How has COVID-19 Affected Cannabis Markets?

Cannabis markets

Global cannabis market escapes coronavirus pandemic

COVID-19 has disrupted many industries, but the cannabis market seems immune to the global coronavirus pandemic. Technavio’s Global Legal Cannabis Market 2020-2024 indicates that the global cannabis market is expected to grow USD 27.89bn this year, far surpassing 2019 predictions. This is a big deal considering the coronavirus outbreak in the first half of the year.

Cannabis market growth

Cannabis market growth surpasses last year’s predictions, despite COVID-19. img src

New Zealand handled COVID-19 quite well. The government shut down all borders and entry ports in March, with returning citizens and residents being ordered to self-isolate for two weeks. In fact, the entire country was ordered to quarantine at home, except essential workers. 

As a result, the country was able to get rid of the virus, recording several weeks of no new coronavirus infections - a feat that other developed countries have found nearly impossible to accomplish. 

However, the strict restrictions had economic impacts that New Zealand will have to cope with for a while. And other countries around the world that also took similar steps and implemented strict restrictions are dealing with similar economic issues. 

But while economies and other industries suffer, cannabis markets grow. Let’s take a look at how this might be great news for the New Zealand if the upcoming October referendum results in lelising recreational cannabis.

The October referendum on the Cannabis Legislation and Control Bill

On 17 October, New Zealand will become the first country to allow citizens decide whether cannabis should be legal. Citizens will vote Yes or No on the Cannabis Legislation and Control Bill, alongside the general election. 

The bill will allow Kiwis who are 20 years and above to:

  • Purchase up to 14 grams of cannabis from licensed dealers
  • Grow up to 4 cannabis plants per household
  • Consume cannabis on private property or areas that are licensed for cannabis consumption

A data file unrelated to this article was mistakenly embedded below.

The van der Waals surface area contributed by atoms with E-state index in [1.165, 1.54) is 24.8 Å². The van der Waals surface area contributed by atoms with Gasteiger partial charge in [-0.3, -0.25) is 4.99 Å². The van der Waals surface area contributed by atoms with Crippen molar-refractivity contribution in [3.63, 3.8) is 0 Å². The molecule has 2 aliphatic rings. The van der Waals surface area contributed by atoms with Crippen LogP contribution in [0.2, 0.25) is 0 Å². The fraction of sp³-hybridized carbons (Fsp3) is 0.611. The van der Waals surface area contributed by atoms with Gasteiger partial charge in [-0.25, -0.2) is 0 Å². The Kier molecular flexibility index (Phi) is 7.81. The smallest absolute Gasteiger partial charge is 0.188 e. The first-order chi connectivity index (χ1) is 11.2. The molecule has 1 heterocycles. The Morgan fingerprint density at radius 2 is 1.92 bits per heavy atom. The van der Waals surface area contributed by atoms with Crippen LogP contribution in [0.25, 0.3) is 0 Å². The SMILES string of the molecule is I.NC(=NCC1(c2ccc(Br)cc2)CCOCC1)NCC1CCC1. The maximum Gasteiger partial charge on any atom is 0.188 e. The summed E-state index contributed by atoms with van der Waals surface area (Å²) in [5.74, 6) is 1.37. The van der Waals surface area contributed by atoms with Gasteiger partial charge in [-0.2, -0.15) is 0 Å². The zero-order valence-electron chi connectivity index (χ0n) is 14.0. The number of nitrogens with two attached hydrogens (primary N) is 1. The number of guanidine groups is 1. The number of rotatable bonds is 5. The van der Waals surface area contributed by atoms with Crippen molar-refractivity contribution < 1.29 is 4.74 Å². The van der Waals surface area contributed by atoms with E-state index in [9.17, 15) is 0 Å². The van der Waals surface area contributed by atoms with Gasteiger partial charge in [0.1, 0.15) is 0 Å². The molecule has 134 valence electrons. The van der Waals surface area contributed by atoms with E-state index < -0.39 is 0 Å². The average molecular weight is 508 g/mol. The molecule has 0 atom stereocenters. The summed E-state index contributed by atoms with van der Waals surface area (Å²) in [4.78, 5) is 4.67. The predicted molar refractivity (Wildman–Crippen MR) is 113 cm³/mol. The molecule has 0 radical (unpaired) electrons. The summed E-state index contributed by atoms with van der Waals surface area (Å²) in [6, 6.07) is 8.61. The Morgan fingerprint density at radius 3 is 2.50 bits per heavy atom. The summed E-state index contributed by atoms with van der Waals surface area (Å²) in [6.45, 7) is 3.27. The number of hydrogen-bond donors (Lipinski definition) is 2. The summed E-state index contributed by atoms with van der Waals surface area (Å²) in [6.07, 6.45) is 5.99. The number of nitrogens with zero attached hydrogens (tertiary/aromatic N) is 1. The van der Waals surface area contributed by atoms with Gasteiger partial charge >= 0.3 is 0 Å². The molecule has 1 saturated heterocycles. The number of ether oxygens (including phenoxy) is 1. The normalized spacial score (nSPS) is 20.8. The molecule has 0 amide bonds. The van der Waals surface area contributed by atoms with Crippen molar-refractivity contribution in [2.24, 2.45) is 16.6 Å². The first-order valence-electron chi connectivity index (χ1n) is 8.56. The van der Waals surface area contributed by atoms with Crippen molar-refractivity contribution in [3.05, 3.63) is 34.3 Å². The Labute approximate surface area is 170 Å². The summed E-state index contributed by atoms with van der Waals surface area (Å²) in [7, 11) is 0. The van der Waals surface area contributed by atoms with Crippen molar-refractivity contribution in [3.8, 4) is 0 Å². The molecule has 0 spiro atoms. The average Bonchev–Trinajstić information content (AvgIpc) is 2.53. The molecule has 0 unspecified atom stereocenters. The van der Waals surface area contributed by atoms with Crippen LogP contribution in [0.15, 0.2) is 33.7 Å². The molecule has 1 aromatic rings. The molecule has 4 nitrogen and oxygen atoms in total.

• Share up to 14 grams of cannabis with others who are 20 years or over

The bill also has a number of restrictions aimed at maintaining cannabis quality in the country, promoting health and reducing or preventing risk:

  • No public cannabis smoking, except in licensed areas
  • No cannabis beverages
  • No edibles or concentrates for now, but perhaps in the future
  • THC content cannot exceed 15%
  • No cannabis advertising
  • Business must choose between selling and cultivating cannabis - not both

The bill is quite detailed on several fronts, giving citizens a transparent approach to how, exactly, cannabis will be regulated if they vote Yes in October. For instance, Kiwis caught with cannabis while under the age of 20 will not face jail time, but rather a fine or a educational/health-based response.

However, those who are caught selling cannabis to people under the age of 20 will face up to 4 years in prison, while those caught dealing without a license to any person of legal age or not will face up to 2 years in behind bars.

Tax revenue from the cannabis will help New Zealand recover from COVID-19 economic effects

According to economists, New Zealand could benefit $490 million in tax revenue just one year after legalising the crop. With the coronavirus restrictions reeling the country’s economy backwards, such revenue must be welcoming news - if the majority vote Yes. 

Legalising cannabis will also mean that police will focus on other crimes - actual crimes. Such a scenario will free up law enforcement resources significantly, including the courts, easing their budgets and leaving even more money for other important sectors. 

But none of this will be the case without cannabis reform. In order for the Cannabis Legislation and Control Bill to be considered, 51 percent of the votes in teh referendum would have to be Yes. Further, the bill is not binding - it would still have to be considered in parliament like every other bill before it becomes law. 

But with the Labour, NZ First, and the Green Party all indicating their support for the bill if the majority of New Zealanders vote Yes on 17 October, parliament is unlikely to block the bill from becoming law. That is, of course, if the National Party does not become the majority after the general election, as they have not pledged their support for cannabis reform.  

Final words - Vote for Yes cannabis legalisation

We’ve waited for the referendum for a while, and now it’s just a month and half away. But without your vote, this important step in history might go the wrong way. 

The coronavirus pandemic has caused some major economic damage across the globe, and New Zealand is no exception. With significant tax revenue expected from the cannabis market if legalised, the country will benefit greatly. 

But the cannabis bill isn’t all about money - it’s about health and risk prevention. The restrictions in the bill ensure high quality control, health and drug education for users, and strict regulations for companies looking to enter the legal cannabis business in the country. To see it all come to fruition, vote Yes on 17 October.